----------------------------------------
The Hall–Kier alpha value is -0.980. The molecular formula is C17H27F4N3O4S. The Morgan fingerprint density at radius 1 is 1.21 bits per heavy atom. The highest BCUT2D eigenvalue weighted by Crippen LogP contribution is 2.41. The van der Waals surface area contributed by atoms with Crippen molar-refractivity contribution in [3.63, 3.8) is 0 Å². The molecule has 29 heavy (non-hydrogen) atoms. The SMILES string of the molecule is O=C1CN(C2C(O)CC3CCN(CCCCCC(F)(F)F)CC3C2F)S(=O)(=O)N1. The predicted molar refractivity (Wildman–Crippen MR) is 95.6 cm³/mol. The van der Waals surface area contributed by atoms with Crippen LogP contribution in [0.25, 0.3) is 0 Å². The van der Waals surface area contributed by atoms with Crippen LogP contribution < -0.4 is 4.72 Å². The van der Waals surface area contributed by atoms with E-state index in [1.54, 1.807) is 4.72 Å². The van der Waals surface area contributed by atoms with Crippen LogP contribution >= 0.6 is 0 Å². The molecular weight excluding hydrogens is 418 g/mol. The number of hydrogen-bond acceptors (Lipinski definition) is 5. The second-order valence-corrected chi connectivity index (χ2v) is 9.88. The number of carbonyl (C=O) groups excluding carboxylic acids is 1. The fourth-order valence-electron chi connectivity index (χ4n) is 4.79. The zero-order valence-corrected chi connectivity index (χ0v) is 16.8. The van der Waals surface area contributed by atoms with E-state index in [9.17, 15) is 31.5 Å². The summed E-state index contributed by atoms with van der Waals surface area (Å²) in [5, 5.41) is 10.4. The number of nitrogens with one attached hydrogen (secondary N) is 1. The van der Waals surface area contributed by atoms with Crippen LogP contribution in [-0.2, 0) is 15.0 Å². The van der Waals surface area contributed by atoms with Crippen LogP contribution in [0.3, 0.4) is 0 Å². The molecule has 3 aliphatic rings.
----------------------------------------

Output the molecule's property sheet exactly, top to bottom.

The Hall–Kier alpha value is -0.980. The molecular formula is C17H27F4N3O4S. The Morgan fingerprint density at radius 1 is 1.21 bits per heavy atom. The highest BCUT2D eigenvalue weighted by Crippen LogP contribution is 2.41. The van der Waals surface area contributed by atoms with Crippen molar-refractivity contribution in [3.63, 3.8) is 0 Å². The molecule has 29 heavy (non-hydrogen) atoms. The SMILES string of the molecule is O=C1CN(C2C(O)CC3CCN(CCCCCC(F)(F)F)CC3C2F)S(=O)(=O)N1. The predicted molar refractivity (Wildman–Crippen MR) is 95.6 cm³/mol. The van der Waals surface area contributed by atoms with Crippen LogP contribution in [0.25, 0.3) is 0 Å². The van der Waals surface area contributed by atoms with Crippen LogP contribution < -0.4 is 4.72 Å². The van der Waals surface area contributed by atoms with E-state index in [1.54, 1.807) is 4.72 Å². The van der Waals surface area contributed by atoms with Crippen LogP contribution >= 0.6 is 0 Å². The molecular weight excluding hydrogens is 418 g/mol. The number of hydrogen-bond acceptors (Lipinski definition) is 5. The second-order valence-corrected chi connectivity index (χ2v) is 9.88. The number of carbonyl (C=O) groups excluding carboxylic acids is 1. The fourth-order valence-electron chi connectivity index (χ4n) is 4.79. The zero-order valence-corrected chi connectivity index (χ0v) is 16.8. The van der Waals surface area contributed by atoms with E-state index in [9.17, 15) is 31.5 Å². The summed E-state index contributed by atoms with van der Waals surface area (Å²) in [5, 5.41) is 10.4. The number of nitrogens with one attached hydrogen (secondary N) is 1. The van der Waals surface area contributed by atoms with Crippen LogP contribution in [-0.2, 0) is 15.0 Å². The van der Waals surface area contributed by atoms with Crippen LogP contribution in [0.3, 0.4) is 0 Å². The molecule has 3 aliphatic rings.